How to Succeed In Building Developer Tooling with Peter Pezaris
As so often, I start by asking Peter what brought him to where he is today. Because, when you look at Peter's CV, you see that he graduated in Computer Science, but that instead of building software, Peter started out building whole software companies.
Peter gives me a quite surprising answer. He says he was it was a dream of wealth and money. Yes, Peter wanted to become a founder, because he thought this is how he becomes rich and can live a good life. Peter does not completely answer my question, whether he managed to realize this dream, but listening to him, there is no doubt anymore that he found the right path for him. And yes, Peter's companies are successful.
Which intrigues me. So, I want to know how he decided to start CodeStream, his current startup. CodeStream is a collaboration software for developers. It allows developers to connect and talk about different artifacts right within the IDE.
Since Peter builds tech businesses for over 25 years, I wanted to know how their software development processes have changed over time. For example, I imagine that for the first startup he probably had a waterfall-based software process. And I guess that now they follow more agile processes.
Peter explains to me that indeed some of the processes were more sequential at the beginning and one time they spend months developing a feature that really hurt their company's success. They only realized that after releasing it and it took them months to recover from that problem. Nowadays, CodeStream is very agile. He pushes code to production or test environments several times a day.
CodeStream is a system that integrates with many other software systems, such as different IDEs, issue trackers, or planning software. So, I really want to know how they handle all the different integration points. How much of the software is universal, and how much is customized for each integration system?
Peter says, that they knew from the beginning that they will have to integrate with so many different systems. They knew this ability will define their success. So, they spend a lot of time making sure the architecture is well-designed for that job. The main challenges come from integrating with the different IDEs, because the IDEs are rapidly evolving.
But what about the team culture? How does he make sure the company as a whole is successful? Peter says openness and transparency are what defines his success. He heavily promotes the social aspect of working together. People should not only build software, but they should also know they are part of something bigger.
Even though CodeStream is quite remote, Peter makes sure that the team comes together a lot to socialize and stay in connection. They spend the money that they save by not having office, on travel.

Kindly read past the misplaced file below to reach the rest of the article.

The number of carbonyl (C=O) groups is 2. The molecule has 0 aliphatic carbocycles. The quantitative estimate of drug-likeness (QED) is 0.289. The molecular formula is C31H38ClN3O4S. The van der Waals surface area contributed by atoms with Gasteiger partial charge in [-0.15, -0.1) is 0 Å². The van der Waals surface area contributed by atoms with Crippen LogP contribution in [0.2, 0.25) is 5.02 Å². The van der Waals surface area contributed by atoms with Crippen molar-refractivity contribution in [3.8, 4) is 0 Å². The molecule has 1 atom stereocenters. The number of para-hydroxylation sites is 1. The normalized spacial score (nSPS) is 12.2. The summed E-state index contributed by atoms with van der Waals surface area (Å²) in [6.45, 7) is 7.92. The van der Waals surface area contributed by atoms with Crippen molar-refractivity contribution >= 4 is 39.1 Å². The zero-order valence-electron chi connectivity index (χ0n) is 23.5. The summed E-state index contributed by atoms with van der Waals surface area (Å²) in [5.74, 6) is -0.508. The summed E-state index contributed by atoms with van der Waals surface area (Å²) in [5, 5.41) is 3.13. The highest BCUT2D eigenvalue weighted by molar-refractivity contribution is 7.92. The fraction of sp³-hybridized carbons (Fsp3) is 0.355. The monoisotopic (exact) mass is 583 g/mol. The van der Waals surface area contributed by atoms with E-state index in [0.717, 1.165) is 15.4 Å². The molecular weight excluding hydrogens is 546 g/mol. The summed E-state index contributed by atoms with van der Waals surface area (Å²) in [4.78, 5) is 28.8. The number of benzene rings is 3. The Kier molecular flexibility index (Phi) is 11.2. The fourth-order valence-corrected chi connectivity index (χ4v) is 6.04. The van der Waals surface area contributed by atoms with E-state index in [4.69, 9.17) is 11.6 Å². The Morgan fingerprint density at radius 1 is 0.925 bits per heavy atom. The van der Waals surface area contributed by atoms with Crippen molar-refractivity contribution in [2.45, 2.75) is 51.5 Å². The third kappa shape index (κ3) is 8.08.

I also heard the CodeStream is going to be open-sourced. So, I want to know what motivates Peter to go along that path.
Peter says, that, well quite frankly, this is what is popular right now. But also, open-sourcing gives them the ability to stay closer to their customers and the developer community. So, by open-sourcing their system, people get the opportunity to collaborate with them and learn from their software system.
Another motivating factor is transparency. Peter says, as they are newcomers and a startup, businesses do not trust them yet. By open-sourcing people can see what the system looks like behind the scenes, what happens to the data that is shared, and how does the process really work. This helps them to earn the trust of their users.
Another thing that interest me is how did Peter get funding for this idea?
He says, that before this startup, getting funding was a soul-destroying activity. Because, when you are going to look for funding, 90% of the time, people will say know, Peter says. But Peter also explains that this does not say something about your startup or idea. Most of the time it says something about the portfolio of the investor. And a "no" mostly reflects that your type of company does not fit into that portfolio.
But, Peter also tells me that by being part of the Y Combinator made a big difference. Looking for funding after having a YC badge, made this experience so much more enjoyable and looking for funding was much easier.
I end this show by asking Peter for advice he would give to new founders.
First of all, he says, that if you think about becoming a founder - just do it. It's the best thing in the world. Yes, when Peter talks I can clearly hear that he made the right choice and that he is very happy with his path.
But, I also know many founders that are going through rough times, especially at the beginning, Times in which nobody seems to be interested in their product. Times that it's hard to come up with the right pivot of your systems. Times in which you doubt everything. So, what does Peter have to say to those people?
Peter says, that he learned that most companies are initially having a hard time. They fail, and fail, and fail until at one point they succeed. Even companies like Airbnb were close to shutting down several times at the start. But, it's all about not giving up and working your way towards success. Peter says, if you haven't found product-market fit yet, then you have to do only two things: talk to customers and build product. Don't focus on marketing. Don't think about hiring.
Talk to customers and build product.
Yes, I agree. And we close the interviews here.
I hope you enjoyed it.